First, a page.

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New tax charge for Covid-hit self-employed workers won’t be delayed

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The government confirmed it won’t delay the IR35 tax reforms for freelancers and contractors due to the ongoing coronavirus pandemic, despite millions in the sector being hit hard by the crisis.

Self-employed contractors or freelancers can provide a service through their own limited company or another type of intermediary to a client rather than be an employee by the firm.

This kind of arrangement typically reduces the tax they pay and means HMRC treats them as ‘deemed employees’.

But the IR35 – or off-payroll working rules – which are due to come into effect in April 2021 mean this group will pay broadly the same tax and national insurance contributions as an employee.

See’s Countdown to new IR35 tax charge for freelancers and contractors for more information.

A petition was launched last month calling on the delay to implement the IR35 legislation reform until Covid-19 had been resolved and it attracted nearly 14,000 signatures, triggering a response from the government on the matter.

‘Great deal of uncertainty and stress’

The petition stated: “Freelancers play a vital role in the UK economy and are the changing face of work. This petition requests the government to delay the implementation of the upcoming IR35 legislation until Covid-19 is eradicated and the economy recovers to a level where such a change can be better addressed by all.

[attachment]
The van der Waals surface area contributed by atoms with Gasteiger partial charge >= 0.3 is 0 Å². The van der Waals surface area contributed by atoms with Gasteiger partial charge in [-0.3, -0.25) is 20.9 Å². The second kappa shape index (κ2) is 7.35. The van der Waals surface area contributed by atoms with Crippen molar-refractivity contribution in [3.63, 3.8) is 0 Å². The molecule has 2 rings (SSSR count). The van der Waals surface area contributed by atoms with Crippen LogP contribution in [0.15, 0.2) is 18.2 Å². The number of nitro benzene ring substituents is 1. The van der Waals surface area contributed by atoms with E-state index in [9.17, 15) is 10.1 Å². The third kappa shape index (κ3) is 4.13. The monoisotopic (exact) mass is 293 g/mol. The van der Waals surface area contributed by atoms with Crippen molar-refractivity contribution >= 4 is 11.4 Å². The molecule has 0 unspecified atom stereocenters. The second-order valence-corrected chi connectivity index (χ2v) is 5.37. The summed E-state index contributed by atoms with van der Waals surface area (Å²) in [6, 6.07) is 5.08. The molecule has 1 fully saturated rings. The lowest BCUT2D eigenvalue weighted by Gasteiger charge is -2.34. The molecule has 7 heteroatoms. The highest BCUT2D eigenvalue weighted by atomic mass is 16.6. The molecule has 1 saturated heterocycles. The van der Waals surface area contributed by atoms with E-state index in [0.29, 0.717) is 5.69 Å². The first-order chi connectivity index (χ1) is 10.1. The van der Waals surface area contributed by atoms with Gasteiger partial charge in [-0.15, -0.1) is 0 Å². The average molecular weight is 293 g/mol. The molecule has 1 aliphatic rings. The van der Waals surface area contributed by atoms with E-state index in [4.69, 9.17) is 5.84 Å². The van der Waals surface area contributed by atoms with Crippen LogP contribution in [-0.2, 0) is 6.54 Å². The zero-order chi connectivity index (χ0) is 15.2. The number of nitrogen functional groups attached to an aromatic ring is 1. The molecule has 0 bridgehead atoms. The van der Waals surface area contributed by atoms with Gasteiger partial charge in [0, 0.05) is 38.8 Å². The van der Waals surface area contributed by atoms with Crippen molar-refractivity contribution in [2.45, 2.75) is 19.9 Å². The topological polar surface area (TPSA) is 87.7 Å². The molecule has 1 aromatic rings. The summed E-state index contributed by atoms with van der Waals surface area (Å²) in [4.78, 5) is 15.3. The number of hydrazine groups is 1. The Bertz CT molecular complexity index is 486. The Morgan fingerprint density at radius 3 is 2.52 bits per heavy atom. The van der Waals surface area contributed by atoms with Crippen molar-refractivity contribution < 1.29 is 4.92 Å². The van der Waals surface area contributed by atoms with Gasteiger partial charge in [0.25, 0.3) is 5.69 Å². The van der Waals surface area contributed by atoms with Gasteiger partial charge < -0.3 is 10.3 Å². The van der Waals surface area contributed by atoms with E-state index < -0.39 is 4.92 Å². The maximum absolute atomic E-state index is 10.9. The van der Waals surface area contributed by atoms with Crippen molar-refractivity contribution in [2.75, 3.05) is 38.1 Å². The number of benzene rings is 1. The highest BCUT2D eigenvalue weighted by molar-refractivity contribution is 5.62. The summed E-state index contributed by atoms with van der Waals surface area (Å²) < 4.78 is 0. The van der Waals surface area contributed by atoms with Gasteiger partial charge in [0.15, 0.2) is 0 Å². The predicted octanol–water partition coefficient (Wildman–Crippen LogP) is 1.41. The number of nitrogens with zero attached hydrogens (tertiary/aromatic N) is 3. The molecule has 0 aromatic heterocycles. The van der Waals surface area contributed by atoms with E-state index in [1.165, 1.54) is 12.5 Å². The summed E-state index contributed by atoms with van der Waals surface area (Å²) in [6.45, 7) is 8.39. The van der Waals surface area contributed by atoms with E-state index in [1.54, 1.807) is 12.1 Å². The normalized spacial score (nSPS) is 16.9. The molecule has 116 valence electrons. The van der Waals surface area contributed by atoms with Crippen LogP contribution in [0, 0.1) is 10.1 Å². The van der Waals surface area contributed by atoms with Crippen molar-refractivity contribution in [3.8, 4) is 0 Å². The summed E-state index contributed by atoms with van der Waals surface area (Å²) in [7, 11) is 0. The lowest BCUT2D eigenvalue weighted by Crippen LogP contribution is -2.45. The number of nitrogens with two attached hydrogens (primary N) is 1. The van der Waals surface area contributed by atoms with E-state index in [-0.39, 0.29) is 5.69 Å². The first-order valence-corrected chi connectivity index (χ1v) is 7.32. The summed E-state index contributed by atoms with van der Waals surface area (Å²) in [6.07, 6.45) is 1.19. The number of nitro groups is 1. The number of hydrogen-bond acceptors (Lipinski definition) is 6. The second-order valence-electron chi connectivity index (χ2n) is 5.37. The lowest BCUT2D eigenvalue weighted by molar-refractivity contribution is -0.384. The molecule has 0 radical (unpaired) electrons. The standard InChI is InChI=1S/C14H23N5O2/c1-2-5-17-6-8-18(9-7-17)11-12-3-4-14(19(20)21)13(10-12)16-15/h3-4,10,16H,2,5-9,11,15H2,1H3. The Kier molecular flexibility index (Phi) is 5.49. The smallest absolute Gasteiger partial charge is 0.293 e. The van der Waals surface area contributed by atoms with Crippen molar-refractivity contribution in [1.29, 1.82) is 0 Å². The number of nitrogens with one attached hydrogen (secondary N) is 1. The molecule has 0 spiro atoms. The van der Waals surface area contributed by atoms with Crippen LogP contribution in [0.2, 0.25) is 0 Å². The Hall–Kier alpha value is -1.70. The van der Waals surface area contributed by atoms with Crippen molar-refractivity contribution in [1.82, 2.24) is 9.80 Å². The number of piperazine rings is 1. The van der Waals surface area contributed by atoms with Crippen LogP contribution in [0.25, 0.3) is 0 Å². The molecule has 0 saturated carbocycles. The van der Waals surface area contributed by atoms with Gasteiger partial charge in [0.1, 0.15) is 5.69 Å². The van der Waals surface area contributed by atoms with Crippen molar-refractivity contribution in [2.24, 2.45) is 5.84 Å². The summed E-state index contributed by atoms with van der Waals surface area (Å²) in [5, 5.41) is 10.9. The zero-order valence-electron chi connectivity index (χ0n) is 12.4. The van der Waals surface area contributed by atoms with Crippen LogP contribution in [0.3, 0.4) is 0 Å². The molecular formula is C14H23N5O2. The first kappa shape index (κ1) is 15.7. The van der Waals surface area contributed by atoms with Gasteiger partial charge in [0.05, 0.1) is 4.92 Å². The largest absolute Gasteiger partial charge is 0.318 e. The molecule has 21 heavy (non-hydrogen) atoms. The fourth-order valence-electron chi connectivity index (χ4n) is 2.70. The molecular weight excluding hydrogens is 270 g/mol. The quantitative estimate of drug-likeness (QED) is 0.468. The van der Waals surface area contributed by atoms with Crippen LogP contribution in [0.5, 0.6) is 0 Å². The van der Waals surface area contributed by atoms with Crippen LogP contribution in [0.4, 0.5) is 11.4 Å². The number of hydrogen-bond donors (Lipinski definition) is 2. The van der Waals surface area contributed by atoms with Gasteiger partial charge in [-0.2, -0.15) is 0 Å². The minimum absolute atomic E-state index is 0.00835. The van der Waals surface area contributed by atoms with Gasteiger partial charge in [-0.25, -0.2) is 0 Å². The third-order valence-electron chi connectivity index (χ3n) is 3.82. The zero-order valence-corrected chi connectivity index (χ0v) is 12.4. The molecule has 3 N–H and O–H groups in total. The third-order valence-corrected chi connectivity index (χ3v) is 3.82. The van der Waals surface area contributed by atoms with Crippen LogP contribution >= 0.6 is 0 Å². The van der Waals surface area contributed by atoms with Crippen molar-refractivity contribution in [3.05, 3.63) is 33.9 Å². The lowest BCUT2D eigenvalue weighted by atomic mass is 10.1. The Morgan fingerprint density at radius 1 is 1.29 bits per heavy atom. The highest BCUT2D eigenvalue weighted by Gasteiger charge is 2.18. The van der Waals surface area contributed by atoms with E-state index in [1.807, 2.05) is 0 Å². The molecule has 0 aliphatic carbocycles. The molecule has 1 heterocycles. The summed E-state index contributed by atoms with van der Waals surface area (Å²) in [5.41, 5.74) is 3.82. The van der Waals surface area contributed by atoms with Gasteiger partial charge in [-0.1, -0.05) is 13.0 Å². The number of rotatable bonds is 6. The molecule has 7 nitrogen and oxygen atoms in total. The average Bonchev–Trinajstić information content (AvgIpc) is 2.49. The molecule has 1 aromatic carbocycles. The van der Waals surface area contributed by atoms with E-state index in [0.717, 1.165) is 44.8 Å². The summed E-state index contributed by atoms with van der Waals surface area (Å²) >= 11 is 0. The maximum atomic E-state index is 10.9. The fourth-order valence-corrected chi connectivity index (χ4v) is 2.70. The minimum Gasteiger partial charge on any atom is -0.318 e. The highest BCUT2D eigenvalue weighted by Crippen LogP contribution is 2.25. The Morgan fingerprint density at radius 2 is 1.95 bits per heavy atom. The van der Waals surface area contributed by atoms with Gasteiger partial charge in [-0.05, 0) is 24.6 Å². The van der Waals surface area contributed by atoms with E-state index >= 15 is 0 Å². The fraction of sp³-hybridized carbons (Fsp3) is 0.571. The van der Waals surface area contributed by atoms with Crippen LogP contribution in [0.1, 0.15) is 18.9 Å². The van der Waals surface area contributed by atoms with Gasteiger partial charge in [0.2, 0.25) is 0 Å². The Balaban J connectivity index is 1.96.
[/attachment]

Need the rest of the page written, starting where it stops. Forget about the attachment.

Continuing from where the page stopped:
“In an economy still wrestling with the pandemic, the planned implementation of IR35 in 2021 is causing a great deal of uncertainty and stress throughout the UK labour market. This threatens to put further strain on the wider economy looking to get back on its feet.

“As Covid is showing no real signs of abating, this petition asks to pause IR35 to a time when the economy can address the issues surrounding this legislation in a more singular fashion and from a position of strength.”

‘There will not be a further delay’

In its response, HM Treasury said the reform has already been delayed till April 2021 due to Covid-19 and the legislation has already received Royal Assent.

It read: “It is important to note that this change is about compliance with existing tax law, and is not a new tax. The existing off-payroll working rules, that have been in place since 2000, are designed to ensure that where two people are working in the same way, but one is directly employed and one is working through a company, broadly the same amount of tax is paid. The reform in the private and voluntary sectors will improve compliance with these rules by moving responsibility for determining whether the rules apply from the individual’s company to the client engaging them.

“The reform was originally announced at Budget 2018. Many businesses were prepared for the reform to be implemented in April 2020 as originally planned, and HMRC have undertaken a significant programme of education and support to ensure that large and medium-sized organisations are ready. Since the delay businesses have been putting in place preparations for April 2021, and another postponement would lead to uncertainty for businesses and potentially additional costs.”